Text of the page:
With Alshon Jeffery needing at least a few more weeks to recover from offseason shoulder surgery, the Eagles are extremely thin at receiver. It doesn’t help that second-year receiver Mack Hollins is on injured reserve, meaning he will miss at least the first eight games of the season. Preseason sensation Shelton Gibson, in his second season, didn’t have a catch against the Falcons, although he might benefit from more opportunities.

Recognizing their shortcomings, the Eagles signed three receivers to their practice squad. They signed Dorren Miller, Reggie Davis and Braxton Miller, a former Ohio State quarterback. There also reports that they worked Breshad Perriman, a bust with the Ravens after being drafted in the first round in 2015, and Kamar Aiken, who was in Eagles training camp.

Tight end Zach Ertz led the Eagles in receiving yards (48 on 5 receptions) during the victory over the Falcons. But the Eagles are going to need more production from their wide receivers in order for their success to continue.


DEFENSE DOMINATES: The Falcons failed to score a point during three trips inside the red zone against the Eagles. Although the Falcons’ questionable play-calling is certainly a factor, credit must be given to the Eagles defense. Led by Fletcher Cox, the defense forced quarterback Matt Ryan to throw earlier than he wanted to, which helped the already-tight coverage. On opening night, the defense clearly was ahead of the offense.


RODGERS’ HEROICS: The Packers’ season seemed in jeopardy Sunday night when Aaron Rodgers, playing his first game since last October, injured his left knee when sacked by a heavy Bears rush. With DeShone Kizer, who failed as the Browns quarterback, turning the ball over twice, the Packers’ opener certainly seemed lost.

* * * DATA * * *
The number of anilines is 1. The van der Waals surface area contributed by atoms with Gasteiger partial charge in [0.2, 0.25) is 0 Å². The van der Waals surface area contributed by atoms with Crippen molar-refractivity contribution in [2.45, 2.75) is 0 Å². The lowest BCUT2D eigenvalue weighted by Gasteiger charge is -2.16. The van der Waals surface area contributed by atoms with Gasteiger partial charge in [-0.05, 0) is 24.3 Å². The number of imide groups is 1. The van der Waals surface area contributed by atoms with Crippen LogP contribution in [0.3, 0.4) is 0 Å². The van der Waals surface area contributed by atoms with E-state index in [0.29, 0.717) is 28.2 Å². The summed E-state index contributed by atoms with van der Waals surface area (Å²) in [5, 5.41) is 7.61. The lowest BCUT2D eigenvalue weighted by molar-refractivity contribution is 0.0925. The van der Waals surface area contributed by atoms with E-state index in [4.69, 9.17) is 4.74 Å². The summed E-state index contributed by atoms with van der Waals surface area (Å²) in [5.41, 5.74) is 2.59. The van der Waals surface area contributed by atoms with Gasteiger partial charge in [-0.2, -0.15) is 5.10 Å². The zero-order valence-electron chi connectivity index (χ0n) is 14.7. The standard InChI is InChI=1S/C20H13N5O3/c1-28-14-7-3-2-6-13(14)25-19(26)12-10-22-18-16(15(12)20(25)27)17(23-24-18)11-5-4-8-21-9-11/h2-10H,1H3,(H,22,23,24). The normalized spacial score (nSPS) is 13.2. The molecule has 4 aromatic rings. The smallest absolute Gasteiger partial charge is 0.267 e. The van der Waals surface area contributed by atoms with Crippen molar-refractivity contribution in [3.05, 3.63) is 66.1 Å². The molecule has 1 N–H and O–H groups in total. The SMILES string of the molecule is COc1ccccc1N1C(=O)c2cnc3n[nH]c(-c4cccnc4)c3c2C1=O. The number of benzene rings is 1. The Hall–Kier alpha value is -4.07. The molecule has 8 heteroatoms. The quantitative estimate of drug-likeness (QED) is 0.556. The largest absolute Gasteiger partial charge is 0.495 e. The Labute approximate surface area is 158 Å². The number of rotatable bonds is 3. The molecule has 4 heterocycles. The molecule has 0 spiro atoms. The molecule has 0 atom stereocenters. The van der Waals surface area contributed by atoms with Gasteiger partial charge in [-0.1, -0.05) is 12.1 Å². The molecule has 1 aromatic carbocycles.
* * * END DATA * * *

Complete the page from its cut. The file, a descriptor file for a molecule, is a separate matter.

But Rodgers, who limped off the field and was taken to the locker room on a cart, returned after halftime and led an amazing comeback. Despite avoiding putting pressure on his left leg when he could avoid it, Rodgers helped the Packers erase a 20-point deficit while posting a 24-23 victory.


BEWARE OF BUCS: One of the biggest surprises during the first week of the NFL season was the Buccaneers’ 48-40 victory over the host Saints. Veteran Ryan Fitzpatrick, 35, completed 21 of 28 passes for 417 yards and four touchdowns. Perhaps the Eagles would have been better off facing the Bucs with suspended quarterback Jameis Winston under center.


RELATIVE SUCCESS: I can’t take credit for this line, but I’m going to repeat it. By tying the Steelers, 21-21, the Browns are off to their best start since 2004.

The tie snapped a 13-year losing streak in season openers. The Browns still haven’t won a game since Christmas Eve of 2016.


IMPRESSIVE DEBUT: Saquon Barkley gained 106 yards rushing, including a 68-yard touchdown run, during his first NFL game. The fact that he accomplished that much against the Jaguars, who have one of the NFL’s top defenses, makes his debut even more impressive (although the Jaguars won the game, 20-15).


NO EXCUSES: I have read numerous explanations for Serena Williams’ behavior during her loss to Naomi Osaka in the U.S. Open women’s final. Sexism appears to be the most prevalent excuse as celebrities and columnists line up to support Williams.

All of this is nonsense. Williams was penalized during the match because of her behavior. The initial penalty was for receiving coaching during the match. That has nothing to do with sexism. But then Williams began to berate the umpire. She escalated the situation by criticizing the umpire, including personal insults, during changeovers between games. In other words, Williams received additional penalties, including the loss of a game, because she chose to escalate the situation.